NLFA Leadership School Goes to the East Coast

NLFA Leadership School Goes to the East Coast

Sheep Industry News Editor

(August 1, 2012) Building a “Foundation for the Future” for the sheep industry was the goal of this year’s National Lamb Feeders Association (NLFA) Howard Wyman Leadership School. Held in Pennsylvania, the focus of the school was on alternative markets for lamb products, whether it be direct to consumer, through farmers markets, live-animal trade or a type of on-farm harvesting.

Although it had been discussed for the past four years or so, this year marked the first time the school was held on the East Coast to help participants gain an insight to non-traditional marketing. Although for some producers attending the school, non-traditional lamb marketing is the norm; however, Milt Ward, president of NLFA from Idaho, stated it best, “The trip has been a real eye opener for us Western boys.”

Held July 8-11, the 25 school participants, in addition to a number of producers representing NLFA and the American Lamb Board, traveled Pennsylvania, including a stop in New Jersey, to soak in the knowledge from the various producers, processors and marketers that help make the sheep industry in the East tick. Attendees also participated in a group project in which each one had the opportunity to expand an operation into alternative markets. In between the tour stops, the groups brainstormed about the pros and cons of their proposed situation and provided solutions to the question. The groups were encouraged to use the experience and knowledge they gained on the tour to determine their solutions. The school then concluded with the groups presenting their solutions and getting feedback from all those in attendance.

To assist with the coordination of the schools, NLFA chose Pennsylvania shepherds, Greg and Laurie Hubbard and Joanne Evans who determined the tour stops to showcase the wide variety of opportunities in niche marketing.

Evans explains, “These examples are currently being used by East Coast shepherds but could be utilized by shepherds in almost any area of the country.  While each stop was important in its own right, many of them are interconnected. For example, the on-farm processor purchases lambs from New Holland Sales Stable to sell at his non-traditional live auction.”

The school kicked off with a dinner sponsored by Catelli Brothers, one of the largest veal and lamb companies in the United States and a major producer of fresh, easy-to-prepare consumer food products. Tony Catelli, owner, addressed the group and provided some insight into the company. Although Catelli does sell both imported and domestic lamb, the company features American lamb on billboards, truck wraps, menu features, point-of-sale materials and on-product packaging.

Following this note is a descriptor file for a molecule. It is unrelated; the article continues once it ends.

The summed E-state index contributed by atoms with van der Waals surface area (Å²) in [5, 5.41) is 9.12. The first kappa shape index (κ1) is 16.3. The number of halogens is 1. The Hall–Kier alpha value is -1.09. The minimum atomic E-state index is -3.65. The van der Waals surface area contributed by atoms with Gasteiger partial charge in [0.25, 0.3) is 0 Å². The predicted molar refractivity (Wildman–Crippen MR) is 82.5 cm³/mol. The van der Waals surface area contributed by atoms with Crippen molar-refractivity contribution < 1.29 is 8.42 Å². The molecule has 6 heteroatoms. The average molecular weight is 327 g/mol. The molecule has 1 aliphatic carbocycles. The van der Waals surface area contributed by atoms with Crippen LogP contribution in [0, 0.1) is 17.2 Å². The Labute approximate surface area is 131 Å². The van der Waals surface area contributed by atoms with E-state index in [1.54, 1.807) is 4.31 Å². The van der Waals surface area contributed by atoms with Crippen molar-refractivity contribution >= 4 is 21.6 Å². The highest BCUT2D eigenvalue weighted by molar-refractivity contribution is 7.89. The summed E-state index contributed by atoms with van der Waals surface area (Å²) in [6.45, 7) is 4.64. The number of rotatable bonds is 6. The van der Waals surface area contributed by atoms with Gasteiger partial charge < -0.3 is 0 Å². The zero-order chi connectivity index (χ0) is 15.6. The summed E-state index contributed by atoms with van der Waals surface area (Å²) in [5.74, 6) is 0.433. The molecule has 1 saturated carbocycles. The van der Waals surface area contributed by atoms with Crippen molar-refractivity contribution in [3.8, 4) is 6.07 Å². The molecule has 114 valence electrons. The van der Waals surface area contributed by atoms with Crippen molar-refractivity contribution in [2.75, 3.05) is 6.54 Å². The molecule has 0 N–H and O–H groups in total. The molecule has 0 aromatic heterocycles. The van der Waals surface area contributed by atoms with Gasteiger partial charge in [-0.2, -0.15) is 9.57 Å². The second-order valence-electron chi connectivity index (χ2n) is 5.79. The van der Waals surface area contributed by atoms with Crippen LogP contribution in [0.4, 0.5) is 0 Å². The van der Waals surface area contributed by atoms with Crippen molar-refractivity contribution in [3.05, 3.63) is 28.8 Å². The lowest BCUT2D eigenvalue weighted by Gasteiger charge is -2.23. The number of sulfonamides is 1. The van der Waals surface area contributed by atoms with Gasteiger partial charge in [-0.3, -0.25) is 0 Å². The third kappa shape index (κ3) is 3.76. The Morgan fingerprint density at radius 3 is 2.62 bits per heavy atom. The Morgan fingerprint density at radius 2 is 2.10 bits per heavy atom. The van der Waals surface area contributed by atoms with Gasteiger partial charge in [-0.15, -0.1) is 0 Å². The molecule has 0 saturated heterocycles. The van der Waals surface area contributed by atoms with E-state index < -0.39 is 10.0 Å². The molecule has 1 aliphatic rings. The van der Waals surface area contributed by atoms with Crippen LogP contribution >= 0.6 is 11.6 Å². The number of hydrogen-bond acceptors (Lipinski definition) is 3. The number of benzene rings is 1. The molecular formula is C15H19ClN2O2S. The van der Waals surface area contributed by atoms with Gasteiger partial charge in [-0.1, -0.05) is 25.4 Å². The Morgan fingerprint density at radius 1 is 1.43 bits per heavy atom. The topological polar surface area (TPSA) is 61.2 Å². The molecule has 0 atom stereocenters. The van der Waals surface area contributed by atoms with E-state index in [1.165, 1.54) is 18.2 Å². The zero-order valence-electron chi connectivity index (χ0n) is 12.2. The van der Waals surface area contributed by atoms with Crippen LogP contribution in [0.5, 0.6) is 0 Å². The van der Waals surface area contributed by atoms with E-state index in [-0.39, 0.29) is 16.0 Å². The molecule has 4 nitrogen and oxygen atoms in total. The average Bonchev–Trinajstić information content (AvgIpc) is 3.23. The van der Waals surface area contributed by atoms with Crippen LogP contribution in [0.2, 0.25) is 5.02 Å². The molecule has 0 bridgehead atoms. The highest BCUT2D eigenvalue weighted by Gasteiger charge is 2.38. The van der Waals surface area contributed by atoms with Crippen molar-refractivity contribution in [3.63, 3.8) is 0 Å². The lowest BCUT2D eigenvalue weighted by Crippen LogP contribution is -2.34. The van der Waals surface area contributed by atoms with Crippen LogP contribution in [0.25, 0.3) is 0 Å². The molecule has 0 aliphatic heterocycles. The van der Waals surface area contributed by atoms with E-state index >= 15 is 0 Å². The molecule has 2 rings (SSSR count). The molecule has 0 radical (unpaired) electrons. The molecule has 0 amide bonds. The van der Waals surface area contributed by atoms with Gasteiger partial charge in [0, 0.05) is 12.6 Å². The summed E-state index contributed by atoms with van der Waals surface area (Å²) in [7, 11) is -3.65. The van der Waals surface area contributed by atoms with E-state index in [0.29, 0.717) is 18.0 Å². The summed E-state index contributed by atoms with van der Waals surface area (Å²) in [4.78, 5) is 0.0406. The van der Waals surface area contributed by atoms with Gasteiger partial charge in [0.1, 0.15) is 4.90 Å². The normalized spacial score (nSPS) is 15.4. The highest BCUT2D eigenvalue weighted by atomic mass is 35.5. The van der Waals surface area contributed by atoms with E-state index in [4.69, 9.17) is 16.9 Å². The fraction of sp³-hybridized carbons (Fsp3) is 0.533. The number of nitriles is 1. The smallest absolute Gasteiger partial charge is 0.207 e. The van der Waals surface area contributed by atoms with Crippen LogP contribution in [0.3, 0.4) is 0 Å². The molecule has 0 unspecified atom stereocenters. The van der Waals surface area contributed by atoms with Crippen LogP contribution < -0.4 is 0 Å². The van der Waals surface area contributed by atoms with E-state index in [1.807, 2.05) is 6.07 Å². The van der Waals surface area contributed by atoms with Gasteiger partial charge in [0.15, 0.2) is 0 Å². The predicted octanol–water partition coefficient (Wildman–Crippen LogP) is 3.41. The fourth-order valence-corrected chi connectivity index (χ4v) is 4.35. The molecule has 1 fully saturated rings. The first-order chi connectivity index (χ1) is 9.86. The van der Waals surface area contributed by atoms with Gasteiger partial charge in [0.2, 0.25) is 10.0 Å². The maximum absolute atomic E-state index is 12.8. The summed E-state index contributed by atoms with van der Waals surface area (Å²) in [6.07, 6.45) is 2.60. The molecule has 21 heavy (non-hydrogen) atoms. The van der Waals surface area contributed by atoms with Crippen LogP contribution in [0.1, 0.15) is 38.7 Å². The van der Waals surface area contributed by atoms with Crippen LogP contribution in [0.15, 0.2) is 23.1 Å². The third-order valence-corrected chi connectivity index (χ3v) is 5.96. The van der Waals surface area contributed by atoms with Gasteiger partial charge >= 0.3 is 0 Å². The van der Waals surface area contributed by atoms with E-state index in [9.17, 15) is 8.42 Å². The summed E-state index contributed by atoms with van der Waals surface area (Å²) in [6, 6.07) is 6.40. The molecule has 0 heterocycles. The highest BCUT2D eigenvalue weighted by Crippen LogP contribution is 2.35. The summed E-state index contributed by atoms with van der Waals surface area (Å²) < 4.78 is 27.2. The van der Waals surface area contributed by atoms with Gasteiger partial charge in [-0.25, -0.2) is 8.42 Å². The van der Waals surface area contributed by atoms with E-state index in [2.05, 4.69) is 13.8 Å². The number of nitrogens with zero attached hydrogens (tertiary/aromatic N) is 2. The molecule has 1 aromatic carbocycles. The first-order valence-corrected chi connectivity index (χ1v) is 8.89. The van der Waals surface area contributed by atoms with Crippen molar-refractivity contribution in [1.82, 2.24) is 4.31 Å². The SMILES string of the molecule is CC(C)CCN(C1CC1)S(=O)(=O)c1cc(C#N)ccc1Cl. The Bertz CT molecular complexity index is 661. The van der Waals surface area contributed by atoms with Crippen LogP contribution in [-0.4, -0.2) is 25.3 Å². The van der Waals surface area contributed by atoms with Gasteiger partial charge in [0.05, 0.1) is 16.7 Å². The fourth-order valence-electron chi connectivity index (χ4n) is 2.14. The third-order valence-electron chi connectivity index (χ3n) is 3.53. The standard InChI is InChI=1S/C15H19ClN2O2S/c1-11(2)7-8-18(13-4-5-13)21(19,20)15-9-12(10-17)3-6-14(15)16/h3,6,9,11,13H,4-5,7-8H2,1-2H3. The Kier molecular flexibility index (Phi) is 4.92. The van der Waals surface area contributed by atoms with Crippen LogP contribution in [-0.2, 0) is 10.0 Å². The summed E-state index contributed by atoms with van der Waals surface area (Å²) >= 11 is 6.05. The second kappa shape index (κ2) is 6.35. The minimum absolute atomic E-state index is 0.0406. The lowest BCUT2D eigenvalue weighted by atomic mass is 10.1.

Catelli also dove into some of the challenges regarding the present American lamb market relaying that some retail and foodservice customers have moved to imported lamb for cost and consistency reasons. He also provided a cost comparison of American lamb vs. imported lamb for foodservice operators and retail chains.

As far as the future of American lamb, Catelli provided some insight for the industry listing:

  • the need for reduction in costs;
  • must have consistent quality and yields;
  • a need for convenient, innovative products;
  • education on menu applications for foodservice customers; and
  • education for consumers on product usage and health benefits.

Day two was the start of the bus tour. The first stop was at a small custom harvest shop and auction that sells 50 to 100 head of lambs a week in addition to cattle, chickens, goats and rabbits. Although a majority of it’s customers were once Muslim, it now sells sheep to a variety of nationalities. One comment participants found particularly interesting is that although the younger generations of immigrants are acclimating to more the traditional method of buying meat in a supermarket, therefore not buying animals on farm, the harvest shop has not experienced a drop in demand as new immigrants are consistently coming to America and want to harvest animals like they do in their homeland.

Smoker Sheep and Goat Auction in Gap, Pa., which holds a bi-monthly auction that averages 500 head of sheep and goats per sale, was the next stop on the tour. Ken Smoker opened his auction in 2004 and specializes in the ethnic trade. Smoker relayed to participants that the slower economy has even impacted the ethnic trade causing families to buy less lambs than they did just a few years ago.

A stop at a Suffolk show and seedstock operation followed the auction. MacCauley Suffolks in Atglen, Pa., raises about 180 ewes on 400 acres. Although historically this operation raised sheep for show and seedstock, Bill MacCauley is starting to diversify his product by integrating sheep for commercial production.

The stop at the New Holland Livestock Stables was intriguing for many of the school’s attendees. This sale barn averages 1,500 sheep and lambs on its Monday sales with as many as 7,000 head of sheep and goats moving through the auction process during peak demand times. As New Holland accepts lambs from all across the country, many producers attending the school had sold lambs through the auction but never had the opportunity to experience it first-hand. Although prices had slipped recently at the auction, competition remained fierce among ethnic buyers representing a variety of nationalities.

The final stop of the day was at Delaware Valley College in Doylestown, Pa., which has a variety of livestock for academic work including a Hampshire and Dorset flock.